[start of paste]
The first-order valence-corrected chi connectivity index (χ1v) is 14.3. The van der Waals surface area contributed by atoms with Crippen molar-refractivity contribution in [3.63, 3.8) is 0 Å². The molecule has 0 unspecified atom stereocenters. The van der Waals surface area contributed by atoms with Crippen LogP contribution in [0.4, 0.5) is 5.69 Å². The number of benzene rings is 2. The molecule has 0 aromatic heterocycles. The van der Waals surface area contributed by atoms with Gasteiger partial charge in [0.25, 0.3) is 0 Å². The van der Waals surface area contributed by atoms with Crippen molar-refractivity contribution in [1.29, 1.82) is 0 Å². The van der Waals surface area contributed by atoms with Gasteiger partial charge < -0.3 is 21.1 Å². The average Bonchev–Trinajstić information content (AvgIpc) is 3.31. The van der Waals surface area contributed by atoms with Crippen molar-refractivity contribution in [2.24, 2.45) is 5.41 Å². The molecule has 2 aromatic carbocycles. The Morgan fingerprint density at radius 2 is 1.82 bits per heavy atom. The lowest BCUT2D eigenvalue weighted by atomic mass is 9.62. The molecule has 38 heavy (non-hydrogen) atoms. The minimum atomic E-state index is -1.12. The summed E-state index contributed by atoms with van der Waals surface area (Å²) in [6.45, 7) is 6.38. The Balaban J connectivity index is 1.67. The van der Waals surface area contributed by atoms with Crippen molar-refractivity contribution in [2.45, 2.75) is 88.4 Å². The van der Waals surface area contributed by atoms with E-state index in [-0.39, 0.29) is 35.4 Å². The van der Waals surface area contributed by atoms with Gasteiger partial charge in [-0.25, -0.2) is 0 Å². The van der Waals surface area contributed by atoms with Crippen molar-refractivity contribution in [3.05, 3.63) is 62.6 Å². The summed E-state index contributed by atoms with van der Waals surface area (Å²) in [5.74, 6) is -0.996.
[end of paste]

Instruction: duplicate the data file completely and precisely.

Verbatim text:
The first-order valence-corrected chi connectivity index (χ1v) is 14.3. The van der Waals surface area contributed by atoms with Crippen molar-refractivity contribution in [3.63, 3.8) is 0 Å². The molecule has 0 unspecified atom stereocenters. The van der Waals surface area contributed by atoms with Crippen LogP contribution in [0.4, 0.5) is 5.69 Å². The number of benzene rings is 2. The molecule has 0 aromatic heterocycles. The van der Waals surface area contributed by atoms with Gasteiger partial charge in [0.25, 0.3) is 0 Å². The van der Waals surface area contributed by atoms with Crippen molar-refractivity contribution in [1.29, 1.82) is 0 Å². The van der Waals surface area contributed by atoms with Gasteiger partial charge < -0.3 is 21.1 Å². The average Bonchev–Trinajstić information content (AvgIpc) is 3.31. The van der Waals surface area contributed by atoms with Crippen molar-refractivity contribution in [2.24, 2.45) is 5.41 Å². The molecule has 2 aromatic carbocycles. The Morgan fingerprint density at radius 2 is 1.82 bits per heavy atom. The lowest BCUT2D eigenvalue weighted by atomic mass is 9.62. The molecule has 38 heavy (non-hydrogen) atoms. The minimum atomic E-state index is -1.12. The summed E-state index contributed by atoms with van der Waals surface area (Å²) in [6.45, 7) is 6.38. The Balaban J connectivity index is 1.67. The van der Waals surface area contributed by atoms with Crippen molar-refractivity contribution in [2.45, 2.75) is 88.4 Å². The van der Waals surface area contributed by atoms with E-state index in [-0.39, 0.29) is 35.4 Å². The van der Waals surface area contributed by atoms with Gasteiger partial charge in [-0.25, -0.2) is 0 Å². The van der Waals surface area contributed by atoms with Crippen molar-refractivity contribution in [3.05, 3.63) is 62.6 Å². The summed E-state index contributed by atoms with van der Waals surface area (Å²) in [5.74, 6) is -0.996.